Memorandum by the Minister in China (Johnson)14


I called upon Dr. C. T. Wang,15 at his residence this afternoon. I told him that I was aware of reports which were current concerning efforts to negotiate a peaceful compromise of the present difficulties between the Nationalist Government and the military leaders of the Northwest faction. I said that these reports were so circumstantial that I wanted to come and get from him, personally his views in the matter. I said that it was always my hope that conditions would bring about a peaceful ending of the present difficulties and that the [Page 18] country might have a number of years of tranquillity so that the Government could put into effect the various programs which had been outlined.

Dr. Wang replied very positively that there was no truth in the reports of efforts at peace by compromise. He said these reports were all due to propaganda originating among the northern factions. He desired me to remember that this was a struggle between two ideas, one advocated by Dr. Sun Yat-sen, the great Kuomintang leader, calling for a unified China, governed from the center with a measure of local autonomy being granted to the cities, of which there were in the neighborhood of 2,000. He said that all along Dr. Sun had preached union and had believed that the safety of the country would be obtained if local sovereignty could be reduced to the smallest unit, which would be the city. As against this idea there was the idea of unity through the confederation of a small number of autonomous areas governed by independent heads much after the fashion of satraps under the old Persian empire of Alexander. He said that this idea did not even exist in the Chinese mind under the old Manchu regime where the plan was to farm out the duties of government to viceroys who acted in their several provinces as the very persons of the Emperor and who were held strictly accountable for the maintenance of peace and good order in their several areas and whose only duty above this to the central government was to remit the provincial quota of tribute rice each year. This idea of a union or confederation of a small group of autonomous areas amounted to a reversion of [to?] semi-feudalism.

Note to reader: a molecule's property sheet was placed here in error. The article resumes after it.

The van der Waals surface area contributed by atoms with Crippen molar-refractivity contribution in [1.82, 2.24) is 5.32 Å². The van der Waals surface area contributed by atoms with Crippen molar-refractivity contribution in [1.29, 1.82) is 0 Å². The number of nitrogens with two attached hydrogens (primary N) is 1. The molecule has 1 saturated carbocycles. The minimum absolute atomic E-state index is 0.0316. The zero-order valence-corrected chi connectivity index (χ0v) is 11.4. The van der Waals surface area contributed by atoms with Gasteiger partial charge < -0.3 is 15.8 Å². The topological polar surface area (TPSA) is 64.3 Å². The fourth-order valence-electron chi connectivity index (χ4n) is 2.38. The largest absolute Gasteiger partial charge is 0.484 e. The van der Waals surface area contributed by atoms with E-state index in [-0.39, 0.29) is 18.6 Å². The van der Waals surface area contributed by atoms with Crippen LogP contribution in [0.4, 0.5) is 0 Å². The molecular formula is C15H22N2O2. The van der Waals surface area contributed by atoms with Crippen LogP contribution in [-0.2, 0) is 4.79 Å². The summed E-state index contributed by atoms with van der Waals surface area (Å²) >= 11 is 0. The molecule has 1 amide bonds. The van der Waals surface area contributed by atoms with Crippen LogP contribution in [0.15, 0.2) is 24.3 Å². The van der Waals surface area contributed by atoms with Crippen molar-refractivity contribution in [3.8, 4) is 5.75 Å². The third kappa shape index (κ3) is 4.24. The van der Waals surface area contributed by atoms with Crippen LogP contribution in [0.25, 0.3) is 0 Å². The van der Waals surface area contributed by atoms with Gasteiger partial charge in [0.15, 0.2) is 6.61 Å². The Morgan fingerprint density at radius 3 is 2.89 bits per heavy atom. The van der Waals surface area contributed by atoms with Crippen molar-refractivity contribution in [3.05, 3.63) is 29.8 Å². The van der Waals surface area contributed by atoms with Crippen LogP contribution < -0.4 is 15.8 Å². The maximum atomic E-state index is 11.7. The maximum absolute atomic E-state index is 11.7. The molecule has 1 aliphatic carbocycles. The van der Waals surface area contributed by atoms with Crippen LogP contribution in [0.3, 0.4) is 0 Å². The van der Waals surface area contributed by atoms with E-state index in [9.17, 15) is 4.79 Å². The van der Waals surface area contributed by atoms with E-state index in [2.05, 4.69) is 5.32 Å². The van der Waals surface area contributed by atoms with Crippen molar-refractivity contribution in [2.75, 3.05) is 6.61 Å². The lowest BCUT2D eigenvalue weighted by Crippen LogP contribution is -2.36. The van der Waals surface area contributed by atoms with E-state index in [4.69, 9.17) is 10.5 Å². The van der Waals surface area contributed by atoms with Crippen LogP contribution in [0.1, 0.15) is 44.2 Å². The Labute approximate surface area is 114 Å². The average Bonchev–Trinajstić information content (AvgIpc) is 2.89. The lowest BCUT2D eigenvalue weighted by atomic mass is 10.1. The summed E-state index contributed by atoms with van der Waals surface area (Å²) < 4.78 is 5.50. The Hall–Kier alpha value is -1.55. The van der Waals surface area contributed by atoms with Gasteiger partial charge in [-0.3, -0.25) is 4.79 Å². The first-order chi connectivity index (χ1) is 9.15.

To yield to this idea would be to play false to the teachings of Dr. Sun Yat-sen. The party which Dr. Sun Yat-sen had created was now sovereign and supreme in China. It was above the government and it was heartily supporting General Chiang Kai-shek in his sincere efforts to put into effect the ideas of the great leader.…

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Nelson Trusler Johnson
  1. Copy transmitted to the Department without covering despatch; received August 1, 1930.
  2. Chinese Minister for Foreign Affairs.